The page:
75th SFS MWD Handlers Honor War Dog Heroes
By Cynthia Griggs, 75th Air Base Wing Public Affairs, 19 March 2021
Community members pet retired contract working dog Mazzie, who sits in front of the Vietnam Veterans War Dog Memorial, which was modeled after him, during the dedication ceremony 13 March 2021 in Layton, Utah. The monument honors U.S. military dogs that didn't return after serving in war. (U.S. Air Force photo by Cynthia Griggs)
LAYTON, Utah – Defenders and military working dogs from the 75th Security Forces Squadron at Hill Air Force Base gathered with the community on K-9 Veterans Day, March 13, to dedicate a Vietnam Veterans War Dog Memorial at Layton Commons Park.
The monument which honors U.S. military dogs that didn’t return after serving in war is located near park’s Vietnam War Memorial Wall, which honors the nearly 60,000 American men and women who died in the conflict.
According to the U.S. War Dogs Association, during the Vietnam War, 4,900 war dogs served, with only 204 returning home to the United States. Of the nearly 4,700 who remained in Vietnam, only 350 died in combat; the rest were just abandoned by the country they served as they were considered military equipment at that time.
The War Dog Memorial also has plaque stating if it weren’t for war dog heroes, another 10,000 names might have been added to the Vietnam War Memorial Wall.
Jim and Linda Crismer, members of the Northern Utah chapter of Vietnam Veterans of America, raised funds for the War Dog memorial project. Crismers' adopted military dog, Mazzie, who worked as a MWD in Kuwait, was the model for Salt Lake City artist, Lena Toritch, who sculpted the memorial.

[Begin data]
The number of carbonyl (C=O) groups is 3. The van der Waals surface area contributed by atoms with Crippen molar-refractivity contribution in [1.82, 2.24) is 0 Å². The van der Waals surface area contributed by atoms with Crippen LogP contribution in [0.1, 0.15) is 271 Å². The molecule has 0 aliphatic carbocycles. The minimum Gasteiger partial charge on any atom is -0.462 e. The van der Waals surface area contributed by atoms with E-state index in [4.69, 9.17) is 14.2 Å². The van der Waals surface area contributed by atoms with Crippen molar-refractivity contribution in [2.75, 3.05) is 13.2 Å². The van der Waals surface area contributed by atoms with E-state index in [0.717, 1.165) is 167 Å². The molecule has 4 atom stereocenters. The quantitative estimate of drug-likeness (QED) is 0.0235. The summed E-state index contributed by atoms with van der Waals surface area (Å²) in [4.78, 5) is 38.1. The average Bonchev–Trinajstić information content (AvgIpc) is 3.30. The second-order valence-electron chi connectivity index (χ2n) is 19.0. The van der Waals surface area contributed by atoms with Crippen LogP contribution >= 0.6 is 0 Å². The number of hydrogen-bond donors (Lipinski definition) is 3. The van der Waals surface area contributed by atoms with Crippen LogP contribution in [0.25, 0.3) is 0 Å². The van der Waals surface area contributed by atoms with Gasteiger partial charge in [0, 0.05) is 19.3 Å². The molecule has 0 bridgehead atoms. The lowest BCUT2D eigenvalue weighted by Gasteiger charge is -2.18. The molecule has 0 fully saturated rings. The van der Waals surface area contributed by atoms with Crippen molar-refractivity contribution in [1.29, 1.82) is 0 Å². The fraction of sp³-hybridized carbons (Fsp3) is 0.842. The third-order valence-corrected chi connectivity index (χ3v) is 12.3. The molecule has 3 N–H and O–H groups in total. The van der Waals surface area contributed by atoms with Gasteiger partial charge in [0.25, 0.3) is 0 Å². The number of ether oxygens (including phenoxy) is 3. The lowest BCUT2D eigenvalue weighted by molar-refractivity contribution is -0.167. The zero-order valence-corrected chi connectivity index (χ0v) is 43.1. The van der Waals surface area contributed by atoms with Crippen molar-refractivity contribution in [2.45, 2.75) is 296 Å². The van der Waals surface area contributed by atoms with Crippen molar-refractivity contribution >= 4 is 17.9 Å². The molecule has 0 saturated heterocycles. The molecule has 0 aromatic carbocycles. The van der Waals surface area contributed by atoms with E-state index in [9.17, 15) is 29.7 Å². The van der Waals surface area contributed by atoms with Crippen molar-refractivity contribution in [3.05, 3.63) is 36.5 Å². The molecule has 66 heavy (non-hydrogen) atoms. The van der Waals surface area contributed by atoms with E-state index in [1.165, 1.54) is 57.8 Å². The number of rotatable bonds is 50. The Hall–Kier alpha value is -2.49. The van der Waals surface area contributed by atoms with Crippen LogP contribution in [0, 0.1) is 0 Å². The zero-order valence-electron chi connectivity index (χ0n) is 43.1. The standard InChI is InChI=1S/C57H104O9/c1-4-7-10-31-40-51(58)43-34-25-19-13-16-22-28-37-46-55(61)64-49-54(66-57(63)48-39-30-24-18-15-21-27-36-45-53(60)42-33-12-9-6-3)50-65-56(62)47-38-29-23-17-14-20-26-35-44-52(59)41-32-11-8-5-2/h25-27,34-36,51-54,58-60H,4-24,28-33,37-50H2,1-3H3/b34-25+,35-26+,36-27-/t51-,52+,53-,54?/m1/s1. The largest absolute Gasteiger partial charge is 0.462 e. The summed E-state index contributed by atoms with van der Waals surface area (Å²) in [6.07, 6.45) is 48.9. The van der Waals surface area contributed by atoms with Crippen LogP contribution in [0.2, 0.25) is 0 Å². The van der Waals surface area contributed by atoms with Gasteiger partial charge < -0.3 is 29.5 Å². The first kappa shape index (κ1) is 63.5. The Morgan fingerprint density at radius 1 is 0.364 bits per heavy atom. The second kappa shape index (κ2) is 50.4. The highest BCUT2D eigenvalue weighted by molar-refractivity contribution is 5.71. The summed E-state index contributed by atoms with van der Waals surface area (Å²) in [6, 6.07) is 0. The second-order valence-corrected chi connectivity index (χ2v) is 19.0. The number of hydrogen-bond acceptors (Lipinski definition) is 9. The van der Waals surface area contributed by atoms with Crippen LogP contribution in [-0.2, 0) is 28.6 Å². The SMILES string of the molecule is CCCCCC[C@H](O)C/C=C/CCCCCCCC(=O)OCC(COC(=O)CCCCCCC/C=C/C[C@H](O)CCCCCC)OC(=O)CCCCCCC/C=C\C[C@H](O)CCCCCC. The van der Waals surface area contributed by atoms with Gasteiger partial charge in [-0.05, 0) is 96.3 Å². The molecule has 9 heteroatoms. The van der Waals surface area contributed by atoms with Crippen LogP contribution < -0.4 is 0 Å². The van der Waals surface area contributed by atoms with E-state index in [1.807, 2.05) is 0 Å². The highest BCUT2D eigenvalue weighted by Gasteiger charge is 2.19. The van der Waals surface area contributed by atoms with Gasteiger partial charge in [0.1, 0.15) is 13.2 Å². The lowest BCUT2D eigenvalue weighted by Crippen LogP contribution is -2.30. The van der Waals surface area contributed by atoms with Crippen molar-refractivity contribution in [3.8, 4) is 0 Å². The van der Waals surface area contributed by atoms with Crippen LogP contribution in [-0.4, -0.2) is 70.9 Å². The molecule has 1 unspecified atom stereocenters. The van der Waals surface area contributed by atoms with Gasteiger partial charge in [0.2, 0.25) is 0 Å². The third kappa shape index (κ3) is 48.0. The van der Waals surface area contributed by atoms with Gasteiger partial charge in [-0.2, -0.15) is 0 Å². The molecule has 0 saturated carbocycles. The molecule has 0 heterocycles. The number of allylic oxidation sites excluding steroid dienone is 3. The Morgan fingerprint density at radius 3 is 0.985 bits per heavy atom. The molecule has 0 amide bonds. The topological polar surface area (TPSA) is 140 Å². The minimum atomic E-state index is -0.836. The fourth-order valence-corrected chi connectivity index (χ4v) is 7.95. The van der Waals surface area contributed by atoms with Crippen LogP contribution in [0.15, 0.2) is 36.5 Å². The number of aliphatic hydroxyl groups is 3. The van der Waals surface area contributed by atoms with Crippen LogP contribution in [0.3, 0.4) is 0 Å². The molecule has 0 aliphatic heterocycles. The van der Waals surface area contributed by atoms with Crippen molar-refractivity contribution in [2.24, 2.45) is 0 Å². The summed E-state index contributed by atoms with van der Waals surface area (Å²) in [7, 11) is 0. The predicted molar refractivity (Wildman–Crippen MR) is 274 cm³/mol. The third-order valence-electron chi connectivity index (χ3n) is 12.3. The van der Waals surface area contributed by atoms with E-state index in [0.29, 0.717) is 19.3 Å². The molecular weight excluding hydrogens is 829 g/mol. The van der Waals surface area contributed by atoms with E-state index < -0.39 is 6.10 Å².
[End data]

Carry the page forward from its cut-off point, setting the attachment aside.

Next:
“I feel the K-9 Memorial is an instrumental reminder to the community and region of the value that is and has been placed to the work of Military Working Dogs and their handlers,” said Tech. Sgt. Nicholas Wiggins, 75th SFS non-commissioned officer in charge of MWD section.
“For decades, we have built exceptional bonds with K-9s to execute difficult and unimaginable missions that have saved countless lives,” he said. “Today was an opportunity to take a moment with our community and share the trust and faith we all have in our K-9 partners.”
The dedication ceremony was attended by law enforcement and other working K-9 teams from the community and featured two Vietnam War K-9 handlers who spoke about their experiences with the war and their bonds with their K-9s. The ceremony also featured a blessing of the K-9s before the monument unveiling.
“To see so many of our fellow K-9 handlers from across the region also attend was amazing,” said Wiggins. “We work and train with some of these other handlers and this was the first time we were able to take a break from training to just listen to the stories of past and present handlers and truly recognize our four legged partners for their duty and sacrifice.”